Driving to succeed: New CDL training schools open career options

Behind-the-wheel trainer Donny Bergonzini sits in a truck at the Alaska Driving Academy in Sterling on Thursday. Bergonzini, who has 19 years experience in the oil industry, provides commercial driver’s license training at the recently opened academy. (Photo by Erin Thompson/Peninsula Clarion)

For those looking to get into one of Alaska’s heavy industries — from oil and gas to construction to trucking — a commercial driver’s license is often a must-have.

 

For example, Soldotna-based company Best Transit Mix, which specializes in concrete mixing, typically expects applicants to have a CDL before they are hired.

“We don’t necessarily hire somebody and then send them to training,” said manager Megan Swanson. “If you’re going to apply for a job, you do have to have a CDL.”

But CDL training and testing has been challenging for many in the community, Swanson said. Without any training schools on the peninsula, local job seekers have had to look elsewhere. Taking a course in a place like Anchorage requires transport, housing, food and time off work. Many entering the industry also don’t have their own trucks or equipment.

“Not everybody has those kind of funds laying around,” Swanson said.

The Alaska Division of Motor Vehicles requires a commercial driver’s license for anyone driving a vehicle, truck or trailer that together weigh more than 26,000 pounds.

A CDL is also required for drivers of vehicles carrying 16 or more passengers or when a driver is transporting hazardous materials. To get a CDL, drivers must first get a learner’s permit, practice with a qualified driver and pass a road test using their own equipment.

Until a few years ago, people looking to get tested for a license could go to the local DMV, but had to use their own equipment.

“You had to have everything all ready to go for the DMV,” Swanson said. “That was what was hard for people — to get the equipment.”

The local DMV no longer offers even that option, making the barrier to entry even higher.

“It’s an expensive venture,” said Donny Bergonzini, who has worked at Schlumberger Oilfield Services for 19 years, said.

Bergonzini is a behind-the-wheel trainer Alaska Driving Academy, which is one of two recently opened driver’s schools offering CDL training and testing on the peninsula.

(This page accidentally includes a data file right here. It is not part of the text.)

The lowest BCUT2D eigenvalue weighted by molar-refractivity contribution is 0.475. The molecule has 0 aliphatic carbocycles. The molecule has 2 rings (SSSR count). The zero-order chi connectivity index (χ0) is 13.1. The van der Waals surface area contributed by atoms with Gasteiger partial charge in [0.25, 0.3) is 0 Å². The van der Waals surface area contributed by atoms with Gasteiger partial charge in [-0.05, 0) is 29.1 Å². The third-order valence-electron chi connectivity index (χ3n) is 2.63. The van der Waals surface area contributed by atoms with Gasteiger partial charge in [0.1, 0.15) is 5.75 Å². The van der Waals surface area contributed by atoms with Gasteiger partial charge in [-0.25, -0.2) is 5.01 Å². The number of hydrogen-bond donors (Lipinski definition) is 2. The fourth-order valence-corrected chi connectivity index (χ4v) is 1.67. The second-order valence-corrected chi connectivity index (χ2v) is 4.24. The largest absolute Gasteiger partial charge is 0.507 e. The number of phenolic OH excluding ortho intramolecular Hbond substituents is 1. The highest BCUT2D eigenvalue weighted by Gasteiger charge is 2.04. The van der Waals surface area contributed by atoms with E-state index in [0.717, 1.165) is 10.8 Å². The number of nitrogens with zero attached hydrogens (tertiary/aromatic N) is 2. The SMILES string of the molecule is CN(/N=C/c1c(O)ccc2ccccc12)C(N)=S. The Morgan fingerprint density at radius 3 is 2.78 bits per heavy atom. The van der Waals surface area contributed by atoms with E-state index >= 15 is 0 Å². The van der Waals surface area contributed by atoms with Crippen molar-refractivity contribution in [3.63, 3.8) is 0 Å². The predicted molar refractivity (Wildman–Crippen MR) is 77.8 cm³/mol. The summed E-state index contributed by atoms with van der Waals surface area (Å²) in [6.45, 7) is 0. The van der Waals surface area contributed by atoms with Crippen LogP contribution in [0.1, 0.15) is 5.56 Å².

The academy began offering class D classes and road exams in 2017, and added CDL training and testing in February.

Bergonzini said many jobs in the oil industry now require a CDL, as well as additional qualifications for handling hazardous materials.

“Everybody who comes through here is trying to get a job in the field,” he said.

The academy’s director of operations, Chris Lisenby, worked in the trucking industry, and saw the need for drivers to get training, testing and renewals locally.

“It was very inconvenient for anyone in the community to get training,” Lisenby said.

Located in the back roads of Sterling, the 8-acre training facility has five employees, and averages about 40 examinations per month. Much of the business so far has been for regular driver’s licenses, but they’re also seeing a steady uptick in training and testing for commercial licenses.

“We have been absolutely booked,” Lisenby said.

Additionally, Kenai Peninsula Driving Instruction offers CDL training. The company, which opened in February 2017, provides everything from one-day refreshers courses to 148 hours of instruction.

“We can take anyone from beginner to teaching someone to drive a tractor trailer,” owner Alex Douthit said.

Douthit, who also worked for Schlumberger, said a local driver training school can help those looking to work on the North Slope.

“There are careers out there for people who are willing to put effort forward to become a certified driver,” Douthit said.

The company currently has three commercial driver instructors, and an instructor who specializes in class D licenses.

Because the Kenai school is local, those who can’t take days or weeks off for training can spread out their training.

“It might take them a month, but they can stay employed while they’re doing that,” Douthit said.

Beyond providing job training, the companies are keeping dollars close to home, Tim Dillon, executive director of the Kenai Peninsula Economic Development District, said.

“That money stays on the peninsula,” he said.

Reach Erin Thompson at ethompson@peninsulaclarion.com.

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